Charles Fried wrote Contract as Promise because he objected to the idea—growing increasingly prevalent in the years preceding the book’s publication—that something other than moral duty underlay the social institution through which the state intervenes to enforce, at the request of one private party, the promissory obligations of another private party. Under one view, for example, contract law is a product of social development since the Industrial Revolution, the means by which large, impersonal institutions—corporations, unions, governments—regulate their affairs. According to another line of thought, contract law is merely a way of doing justice and imposing social policy on parties who have come, in one way or another, to interact with each other. Professor Fried perceived a wholesale abandonment of the justification of contract law as a means by which the state affirms classically liberal individualism. Or, as he put it, “[t]he validity of a moral, like that of a mathematical truth, does not depend on fashion or favor.” The book is an unapologetic paean to Enlightenment (and particularly Kantian) conceptions of the free and autonomous self, able to injure another not just by way of inducing detrimental reliance, but also by acts of individual will that create disappointed expectations and undermine trust in the recipient of a promise.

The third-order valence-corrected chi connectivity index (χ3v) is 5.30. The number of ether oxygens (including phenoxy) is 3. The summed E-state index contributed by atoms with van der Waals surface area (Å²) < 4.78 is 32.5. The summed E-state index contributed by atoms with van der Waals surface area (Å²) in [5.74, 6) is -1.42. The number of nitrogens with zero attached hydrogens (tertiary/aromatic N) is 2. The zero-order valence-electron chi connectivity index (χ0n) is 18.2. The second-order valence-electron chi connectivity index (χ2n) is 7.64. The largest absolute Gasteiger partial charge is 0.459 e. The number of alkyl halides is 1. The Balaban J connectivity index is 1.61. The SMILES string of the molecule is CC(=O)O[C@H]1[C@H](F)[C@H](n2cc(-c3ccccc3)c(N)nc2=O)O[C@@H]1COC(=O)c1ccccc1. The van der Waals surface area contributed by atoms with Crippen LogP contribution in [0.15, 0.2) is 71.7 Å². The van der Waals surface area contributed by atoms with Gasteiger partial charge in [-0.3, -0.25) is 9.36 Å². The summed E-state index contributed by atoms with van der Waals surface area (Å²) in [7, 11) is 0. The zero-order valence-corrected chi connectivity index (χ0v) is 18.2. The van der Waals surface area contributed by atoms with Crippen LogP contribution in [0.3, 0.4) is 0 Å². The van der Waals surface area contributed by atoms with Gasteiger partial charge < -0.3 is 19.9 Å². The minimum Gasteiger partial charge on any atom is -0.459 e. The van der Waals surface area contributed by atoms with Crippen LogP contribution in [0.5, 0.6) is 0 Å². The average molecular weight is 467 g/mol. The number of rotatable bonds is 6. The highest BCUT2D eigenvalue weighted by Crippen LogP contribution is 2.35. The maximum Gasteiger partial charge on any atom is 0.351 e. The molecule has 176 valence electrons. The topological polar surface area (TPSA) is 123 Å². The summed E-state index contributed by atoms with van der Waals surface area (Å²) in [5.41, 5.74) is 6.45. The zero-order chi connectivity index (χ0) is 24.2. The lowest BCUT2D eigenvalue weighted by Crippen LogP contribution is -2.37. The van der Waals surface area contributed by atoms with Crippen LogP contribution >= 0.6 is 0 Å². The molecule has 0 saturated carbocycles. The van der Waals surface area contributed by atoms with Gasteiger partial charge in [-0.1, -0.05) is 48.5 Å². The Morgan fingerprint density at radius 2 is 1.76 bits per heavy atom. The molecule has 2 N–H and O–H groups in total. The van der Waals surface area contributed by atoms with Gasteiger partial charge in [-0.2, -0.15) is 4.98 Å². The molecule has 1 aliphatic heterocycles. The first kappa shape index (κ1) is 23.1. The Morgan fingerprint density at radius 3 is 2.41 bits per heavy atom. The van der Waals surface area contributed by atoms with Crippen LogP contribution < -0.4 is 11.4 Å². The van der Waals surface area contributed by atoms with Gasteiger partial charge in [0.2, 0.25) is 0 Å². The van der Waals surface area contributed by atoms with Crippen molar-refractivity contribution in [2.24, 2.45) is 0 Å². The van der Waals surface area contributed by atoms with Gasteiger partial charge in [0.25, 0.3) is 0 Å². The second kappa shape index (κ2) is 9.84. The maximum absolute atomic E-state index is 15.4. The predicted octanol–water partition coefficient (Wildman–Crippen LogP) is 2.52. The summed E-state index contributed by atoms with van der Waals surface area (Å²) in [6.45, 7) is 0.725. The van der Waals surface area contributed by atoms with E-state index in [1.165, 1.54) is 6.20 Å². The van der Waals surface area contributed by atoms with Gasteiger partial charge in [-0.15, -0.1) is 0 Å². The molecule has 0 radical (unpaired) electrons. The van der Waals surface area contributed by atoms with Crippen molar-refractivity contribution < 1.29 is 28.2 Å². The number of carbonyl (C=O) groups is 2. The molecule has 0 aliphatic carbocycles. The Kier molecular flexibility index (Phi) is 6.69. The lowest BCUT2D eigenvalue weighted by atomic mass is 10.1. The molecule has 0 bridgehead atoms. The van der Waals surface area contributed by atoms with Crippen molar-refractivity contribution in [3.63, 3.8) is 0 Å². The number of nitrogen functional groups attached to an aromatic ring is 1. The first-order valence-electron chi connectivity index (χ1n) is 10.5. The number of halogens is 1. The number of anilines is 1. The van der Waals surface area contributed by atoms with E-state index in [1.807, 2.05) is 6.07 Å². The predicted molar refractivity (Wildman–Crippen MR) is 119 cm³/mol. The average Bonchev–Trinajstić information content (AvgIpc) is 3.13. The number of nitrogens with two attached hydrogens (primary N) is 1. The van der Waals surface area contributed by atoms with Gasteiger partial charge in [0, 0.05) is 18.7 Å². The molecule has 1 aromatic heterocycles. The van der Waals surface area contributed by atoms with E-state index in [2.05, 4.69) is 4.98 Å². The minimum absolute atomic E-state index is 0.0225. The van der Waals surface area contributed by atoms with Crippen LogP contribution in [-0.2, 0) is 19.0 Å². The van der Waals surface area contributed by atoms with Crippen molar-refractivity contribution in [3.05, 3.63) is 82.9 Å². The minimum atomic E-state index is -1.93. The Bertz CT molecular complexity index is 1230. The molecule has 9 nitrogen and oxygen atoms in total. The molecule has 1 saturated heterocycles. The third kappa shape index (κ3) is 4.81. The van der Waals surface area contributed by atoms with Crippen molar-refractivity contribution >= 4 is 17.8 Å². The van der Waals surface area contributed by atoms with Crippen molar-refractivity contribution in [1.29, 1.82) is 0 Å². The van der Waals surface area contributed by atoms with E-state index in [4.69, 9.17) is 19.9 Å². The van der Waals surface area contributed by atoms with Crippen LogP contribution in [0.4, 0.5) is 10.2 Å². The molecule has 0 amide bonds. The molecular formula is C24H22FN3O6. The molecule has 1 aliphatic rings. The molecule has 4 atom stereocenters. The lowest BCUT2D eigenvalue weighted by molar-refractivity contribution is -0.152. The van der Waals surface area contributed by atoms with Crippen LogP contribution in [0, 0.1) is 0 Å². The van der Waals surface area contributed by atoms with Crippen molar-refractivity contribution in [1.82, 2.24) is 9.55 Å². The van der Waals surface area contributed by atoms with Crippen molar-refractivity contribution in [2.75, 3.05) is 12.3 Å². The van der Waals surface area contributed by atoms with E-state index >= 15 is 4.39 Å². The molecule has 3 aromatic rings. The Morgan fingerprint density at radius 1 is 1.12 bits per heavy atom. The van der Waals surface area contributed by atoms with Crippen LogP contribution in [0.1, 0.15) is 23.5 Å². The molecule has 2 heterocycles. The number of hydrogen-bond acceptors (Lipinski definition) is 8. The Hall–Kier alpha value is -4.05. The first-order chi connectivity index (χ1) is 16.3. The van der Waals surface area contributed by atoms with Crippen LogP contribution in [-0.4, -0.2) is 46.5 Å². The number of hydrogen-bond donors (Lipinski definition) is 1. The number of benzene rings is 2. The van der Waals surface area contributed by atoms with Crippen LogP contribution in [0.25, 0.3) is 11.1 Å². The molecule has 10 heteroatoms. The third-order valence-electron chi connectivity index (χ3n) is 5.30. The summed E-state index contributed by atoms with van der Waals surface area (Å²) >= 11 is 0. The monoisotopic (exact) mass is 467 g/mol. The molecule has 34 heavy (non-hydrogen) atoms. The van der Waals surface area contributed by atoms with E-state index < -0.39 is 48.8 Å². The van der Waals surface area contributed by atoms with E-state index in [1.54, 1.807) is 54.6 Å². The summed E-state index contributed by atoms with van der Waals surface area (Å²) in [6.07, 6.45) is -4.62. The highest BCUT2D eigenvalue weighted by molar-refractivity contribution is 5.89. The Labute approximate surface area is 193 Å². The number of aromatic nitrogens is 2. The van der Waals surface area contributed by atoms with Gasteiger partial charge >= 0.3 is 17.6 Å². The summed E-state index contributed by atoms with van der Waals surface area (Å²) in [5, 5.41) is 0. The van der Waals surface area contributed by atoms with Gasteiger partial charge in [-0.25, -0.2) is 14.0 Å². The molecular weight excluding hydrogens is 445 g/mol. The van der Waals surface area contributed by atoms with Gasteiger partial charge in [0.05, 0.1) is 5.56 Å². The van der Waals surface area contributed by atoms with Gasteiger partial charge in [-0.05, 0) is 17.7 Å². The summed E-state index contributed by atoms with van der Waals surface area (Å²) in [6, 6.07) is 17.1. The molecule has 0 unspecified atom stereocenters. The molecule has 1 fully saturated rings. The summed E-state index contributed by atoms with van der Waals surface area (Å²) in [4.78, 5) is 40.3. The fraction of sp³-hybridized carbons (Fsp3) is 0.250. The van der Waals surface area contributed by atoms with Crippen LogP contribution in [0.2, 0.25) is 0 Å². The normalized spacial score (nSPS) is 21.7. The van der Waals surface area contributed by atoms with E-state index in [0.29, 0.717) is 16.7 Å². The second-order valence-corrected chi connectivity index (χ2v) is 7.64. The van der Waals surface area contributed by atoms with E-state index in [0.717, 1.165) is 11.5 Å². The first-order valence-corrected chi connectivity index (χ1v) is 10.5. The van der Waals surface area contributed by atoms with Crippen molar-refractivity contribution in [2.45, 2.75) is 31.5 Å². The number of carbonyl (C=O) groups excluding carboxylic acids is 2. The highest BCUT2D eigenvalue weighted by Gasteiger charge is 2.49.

For most of the thirty years since its publication, Contract as Promise has carried the lion’s share of the burden of deontological justification for contract law as against theories grounded essentially in consequentialism (the underlying moral basis of welfare economics) or sociology. This issue of the Suffolk University Law Review records a celebration of a man and his work that has stood the test of thirty years’ time as theoretical explanation, normative assessment, and an essential lightning rod for thinkers whose philosophical inclinations may well not accord with Professor Fried’s. On March 25, 2011, we gathered a stellar group of Professor Fried’s friends, admirers, and critics (not mutually exclusive categories, by the way) to consider the impact of his arguments, the current state of contract theory, and the likely direction of future work in the field. . .